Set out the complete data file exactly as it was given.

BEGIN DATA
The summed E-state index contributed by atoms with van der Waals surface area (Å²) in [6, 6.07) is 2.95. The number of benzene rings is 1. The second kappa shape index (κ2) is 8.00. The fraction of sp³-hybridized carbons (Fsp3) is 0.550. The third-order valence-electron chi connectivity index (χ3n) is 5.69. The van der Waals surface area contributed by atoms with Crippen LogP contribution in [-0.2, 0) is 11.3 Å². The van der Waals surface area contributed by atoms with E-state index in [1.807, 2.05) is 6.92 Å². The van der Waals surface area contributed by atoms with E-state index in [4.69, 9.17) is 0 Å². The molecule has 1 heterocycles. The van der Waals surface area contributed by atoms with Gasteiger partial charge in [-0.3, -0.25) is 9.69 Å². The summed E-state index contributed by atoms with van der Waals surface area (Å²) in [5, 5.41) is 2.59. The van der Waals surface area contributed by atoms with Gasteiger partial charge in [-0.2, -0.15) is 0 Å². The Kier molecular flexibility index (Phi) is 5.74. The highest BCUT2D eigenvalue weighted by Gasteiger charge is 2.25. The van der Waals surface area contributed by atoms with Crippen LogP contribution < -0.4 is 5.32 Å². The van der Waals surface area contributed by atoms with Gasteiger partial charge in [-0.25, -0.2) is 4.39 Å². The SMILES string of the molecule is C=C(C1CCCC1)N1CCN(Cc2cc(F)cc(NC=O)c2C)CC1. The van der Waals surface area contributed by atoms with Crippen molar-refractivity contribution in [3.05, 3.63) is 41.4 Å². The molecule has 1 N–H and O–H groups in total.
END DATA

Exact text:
The summed E-state index contributed by atoms with van der Waals surface area (Å²) in [6, 6.07) is 2.95. The number of benzene rings is 1. The second kappa shape index (κ2) is 8.00. The fraction of sp³-hybridized carbons (Fsp3) is 0.550. The third-order valence-electron chi connectivity index (χ3n) is 5.69. The van der Waals surface area contributed by atoms with Crippen LogP contribution in [-0.2, 0) is 11.3 Å². The van der Waals surface area contributed by atoms with E-state index in [1.807, 2.05) is 6.92 Å². The van der Waals surface area contributed by atoms with E-state index in [4.69, 9.17) is 0 Å². The molecule has 1 heterocycles. The van der Waals surface area contributed by atoms with Gasteiger partial charge in [-0.3, -0.25) is 9.69 Å². The summed E-state index contributed by atoms with van der Waals surface area (Å²) in [5, 5.41) is 2.59. The van der Waals surface area contributed by atoms with Gasteiger partial charge in [-0.2, -0.15) is 0 Å². The Kier molecular flexibility index (Phi) is 5.74. The highest BCUT2D eigenvalue weighted by Gasteiger charge is 2.25. The van der Waals surface area contributed by atoms with Crippen LogP contribution < -0.4 is 5.32 Å². The van der Waals surface area contributed by atoms with Gasteiger partial charge in [-0.25, -0.2) is 4.39 Å². The SMILES string of the molecule is C=C(C1CCCC1)N1CCN(Cc2cc(F)cc(NC=O)c2C)CC1. The van der Waals surface area contributed by atoms with Crippen molar-refractivity contribution in [3.05, 3.63) is 41.4 Å². The molecule has 1 N–H and O–H groups in total.